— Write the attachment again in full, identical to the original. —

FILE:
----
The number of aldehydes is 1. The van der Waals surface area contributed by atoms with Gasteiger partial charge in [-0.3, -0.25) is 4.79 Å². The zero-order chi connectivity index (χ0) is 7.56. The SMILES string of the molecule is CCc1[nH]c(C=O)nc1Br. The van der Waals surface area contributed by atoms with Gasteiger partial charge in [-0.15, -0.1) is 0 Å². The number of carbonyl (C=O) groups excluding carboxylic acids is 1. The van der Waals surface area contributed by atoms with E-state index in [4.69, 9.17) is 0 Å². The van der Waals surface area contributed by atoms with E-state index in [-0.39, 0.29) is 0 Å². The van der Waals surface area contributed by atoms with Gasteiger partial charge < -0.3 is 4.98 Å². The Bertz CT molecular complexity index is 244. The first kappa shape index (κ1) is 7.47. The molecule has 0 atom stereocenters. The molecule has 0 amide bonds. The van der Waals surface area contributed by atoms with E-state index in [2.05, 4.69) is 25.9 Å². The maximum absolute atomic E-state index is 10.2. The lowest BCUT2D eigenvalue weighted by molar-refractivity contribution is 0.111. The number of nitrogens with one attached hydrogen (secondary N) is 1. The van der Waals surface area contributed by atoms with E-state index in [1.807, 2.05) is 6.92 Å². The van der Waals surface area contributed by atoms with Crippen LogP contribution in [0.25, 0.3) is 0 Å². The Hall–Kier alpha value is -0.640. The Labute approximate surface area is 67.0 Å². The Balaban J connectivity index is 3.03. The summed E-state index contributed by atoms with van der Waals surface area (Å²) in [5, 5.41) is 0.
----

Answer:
The number of aldehydes is 1. The van der Waals surface area contributed by atoms with Gasteiger partial charge in [-0.3, -0.25) is 4.79 Å². The zero-order chi connectivity index (χ0) is 7.56. The SMILES string of the molecule is CCc1[nH]c(C=O)nc1Br. The van der Waals surface area contributed by atoms with Gasteiger partial charge in [-0.15, -0.1) is 0 Å². The number of carbonyl (C=O) groups excluding carboxylic acids is 1. The van der Waals surface area contributed by atoms with E-state index in [4.69, 9.17) is 0 Å². The van der Waals surface area contributed by atoms with E-state index in [-0.39, 0.29) is 0 Å². The van der Waals surface area contributed by atoms with Gasteiger partial charge < -0.3 is 4.98 Å². The Bertz CT molecular complexity index is 244. The first kappa shape index (κ1) is 7.47. The molecule has 0 atom stereocenters. The molecule has 0 amide bonds. The van der Waals surface area contributed by atoms with E-state index in [2.05, 4.69) is 25.9 Å². The maximum absolute atomic E-state index is 10.2. The lowest BCUT2D eigenvalue weighted by molar-refractivity contribution is 0.111. The number of nitrogens with one attached hydrogen (secondary N) is 1. The van der Waals surface area contributed by atoms with E-state index in [1.807, 2.05) is 6.92 Å². The van der Waals surface area contributed by atoms with Crippen LogP contribution in [0.25, 0.3) is 0 Å². The Hall–Kier alpha value is -0.640. The Labute approximate surface area is 67.0 Å². The Balaban J connectivity index is 3.03. The summed E-state index contributed by atoms with van der Waals surface area (Å²) in [5, 5.41) is 0.